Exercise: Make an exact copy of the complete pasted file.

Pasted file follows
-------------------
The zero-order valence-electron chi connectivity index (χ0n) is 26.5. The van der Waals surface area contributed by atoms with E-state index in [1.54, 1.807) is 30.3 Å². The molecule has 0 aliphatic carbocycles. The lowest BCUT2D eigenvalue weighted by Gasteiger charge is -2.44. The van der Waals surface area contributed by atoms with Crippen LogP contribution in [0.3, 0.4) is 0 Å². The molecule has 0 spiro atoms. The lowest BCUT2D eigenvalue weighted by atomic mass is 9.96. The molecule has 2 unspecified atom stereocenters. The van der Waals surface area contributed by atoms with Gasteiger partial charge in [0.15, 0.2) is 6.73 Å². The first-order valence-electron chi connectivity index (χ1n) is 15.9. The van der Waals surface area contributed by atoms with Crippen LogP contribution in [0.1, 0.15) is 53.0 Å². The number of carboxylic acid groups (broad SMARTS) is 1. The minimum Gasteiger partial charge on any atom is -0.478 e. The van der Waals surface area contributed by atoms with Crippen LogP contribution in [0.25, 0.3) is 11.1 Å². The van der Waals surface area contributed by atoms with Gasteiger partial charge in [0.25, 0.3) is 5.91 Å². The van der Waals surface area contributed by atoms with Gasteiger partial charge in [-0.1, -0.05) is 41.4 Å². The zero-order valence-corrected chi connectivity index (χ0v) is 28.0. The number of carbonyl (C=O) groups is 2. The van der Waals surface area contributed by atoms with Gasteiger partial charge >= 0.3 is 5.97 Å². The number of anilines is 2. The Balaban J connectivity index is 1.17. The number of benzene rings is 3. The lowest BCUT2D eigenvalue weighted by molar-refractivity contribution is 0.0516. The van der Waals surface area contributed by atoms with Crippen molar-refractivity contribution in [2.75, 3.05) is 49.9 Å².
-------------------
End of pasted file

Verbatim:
The zero-order valence-electron chi connectivity index (χ0n) is 26.5. The van der Waals surface area contributed by atoms with E-state index in [1.54, 1.807) is 30.3 Å². The molecule has 0 aliphatic carbocycles. The lowest BCUT2D eigenvalue weighted by Gasteiger charge is -2.44. The van der Waals surface area contributed by atoms with Crippen LogP contribution in [0.3, 0.4) is 0 Å². The molecule has 0 spiro atoms. The lowest BCUT2D eigenvalue weighted by atomic mass is 9.96. The molecule has 2 unspecified atom stereocenters. The van der Waals surface area contributed by atoms with Gasteiger partial charge in [0.15, 0.2) is 6.73 Å². The first-order valence-electron chi connectivity index (χ1n) is 15.9. The van der Waals surface area contributed by atoms with Crippen LogP contribution in [0.1, 0.15) is 53.0 Å². The number of carboxylic acid groups (broad SMARTS) is 1. The minimum Gasteiger partial charge on any atom is -0.478 e. The van der Waals surface area contributed by atoms with Crippen LogP contribution in [0.25, 0.3) is 11.1 Å². The van der Waals surface area contributed by atoms with Gasteiger partial charge in [0.25, 0.3) is 5.91 Å². The van der Waals surface area contributed by atoms with Gasteiger partial charge in [-0.1, -0.05) is 41.4 Å². The zero-order valence-corrected chi connectivity index (χ0v) is 28.0. The number of carbonyl (C=O) groups is 2. The van der Waals surface area contributed by atoms with Gasteiger partial charge >= 0.3 is 5.97 Å². The number of anilines is 2. The Balaban J connectivity index is 1.17. The number of benzene rings is 3. The lowest BCUT2D eigenvalue weighted by molar-refractivity contribution is 0.0516. The van der Waals surface area contributed by atoms with Crippen molar-refractivity contribution in [2.75, 3.05) is 49.9 Å².